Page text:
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historical question about CASE

    Date: Fri, 5 Jun 1987  16:11 EDT
    From: SOLEY@xx.lcs.mit.edu

	Date: Friday, 5 June 1987  14:41-EDT
	From: Barry Margolin <barmar at Think.COM>
	To:   Sandra J Loosemore <sandra%orion at cs.utah.edu>

	    Date: Fri, 5 Jun 87 11:19:20 MDT
	    From: sandra%orion@cs.utah.edu (Sandra J Loosemore)

	    While porting some code between CL implementations, I got bit . . .
	    Does anyone remember why it was decided to treat NIL as a list
	    instead of a symbol in this context?

	I don't remember specifically, but I would guess that it is for the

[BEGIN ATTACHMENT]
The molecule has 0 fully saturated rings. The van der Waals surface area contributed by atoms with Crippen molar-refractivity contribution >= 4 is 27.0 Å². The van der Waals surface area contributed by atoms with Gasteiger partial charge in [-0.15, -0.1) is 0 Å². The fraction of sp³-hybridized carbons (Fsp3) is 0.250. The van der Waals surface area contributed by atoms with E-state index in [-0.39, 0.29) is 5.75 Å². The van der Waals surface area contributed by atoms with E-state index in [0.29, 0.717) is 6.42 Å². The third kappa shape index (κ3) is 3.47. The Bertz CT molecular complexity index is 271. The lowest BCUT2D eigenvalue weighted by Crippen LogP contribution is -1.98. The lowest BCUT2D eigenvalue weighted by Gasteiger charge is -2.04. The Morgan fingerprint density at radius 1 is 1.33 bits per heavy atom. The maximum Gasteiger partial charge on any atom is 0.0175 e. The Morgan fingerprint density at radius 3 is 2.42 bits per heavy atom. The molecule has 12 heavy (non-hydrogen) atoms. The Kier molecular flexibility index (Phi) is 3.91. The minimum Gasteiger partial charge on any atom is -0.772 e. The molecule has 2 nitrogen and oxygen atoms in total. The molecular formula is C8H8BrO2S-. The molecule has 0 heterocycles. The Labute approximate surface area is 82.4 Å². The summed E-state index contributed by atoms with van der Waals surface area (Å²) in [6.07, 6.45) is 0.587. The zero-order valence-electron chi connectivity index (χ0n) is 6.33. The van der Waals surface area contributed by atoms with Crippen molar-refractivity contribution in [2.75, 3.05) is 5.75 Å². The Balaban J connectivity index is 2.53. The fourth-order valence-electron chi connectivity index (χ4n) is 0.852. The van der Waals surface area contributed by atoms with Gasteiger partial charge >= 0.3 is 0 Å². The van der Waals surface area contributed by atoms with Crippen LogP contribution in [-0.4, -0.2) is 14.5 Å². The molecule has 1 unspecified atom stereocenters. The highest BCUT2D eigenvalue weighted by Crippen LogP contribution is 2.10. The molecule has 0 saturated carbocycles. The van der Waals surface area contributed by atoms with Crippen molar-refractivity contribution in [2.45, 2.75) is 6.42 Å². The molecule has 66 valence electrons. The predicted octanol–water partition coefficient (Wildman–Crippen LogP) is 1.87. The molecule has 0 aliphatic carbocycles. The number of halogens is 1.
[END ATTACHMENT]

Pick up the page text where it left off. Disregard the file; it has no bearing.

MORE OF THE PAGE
benefit of macros that take a lists of things and turn them into case
	clauses.  For example:

	(defmacro do-something (thing &key allow-list ignore-list complain-list)
	  `(case ,thing
	     (,allow-list (frob-thing ,thing))
	     (,ignore-list nil)
	     (,complain-list (error "I won't frob ~S!" ,thing))))

    Silly Programmer, hacks are for kids.  That's no reason.

    (defmacro do-something (thing &key allow-list ignore-list complain-list)
      (append `(case ,thing)
	      (if allow-list `((,allow-list (frob-thing ,thing))))

	      .. etc ..

	    -- Richard

Why APPEND?  What's wrong with this:

(defmacro do-something (thing &key allow-list ignore-list complain-list)
  `(case ,thing
     ,@(when allow-list `((,allow-list (frob-thing ,thing))))
     ,@(when ignore-list `((,ignore-list nil)))
     ,@(when complain-list `((,complain-list (error "I won't frob ~S!" ,thing))))))

I use the idiom ",@(when foo `(...baz...))" a LOT.

But indeed, perhaps () as a case item should not have been made
to mean an empty list.  But it's probably too late now.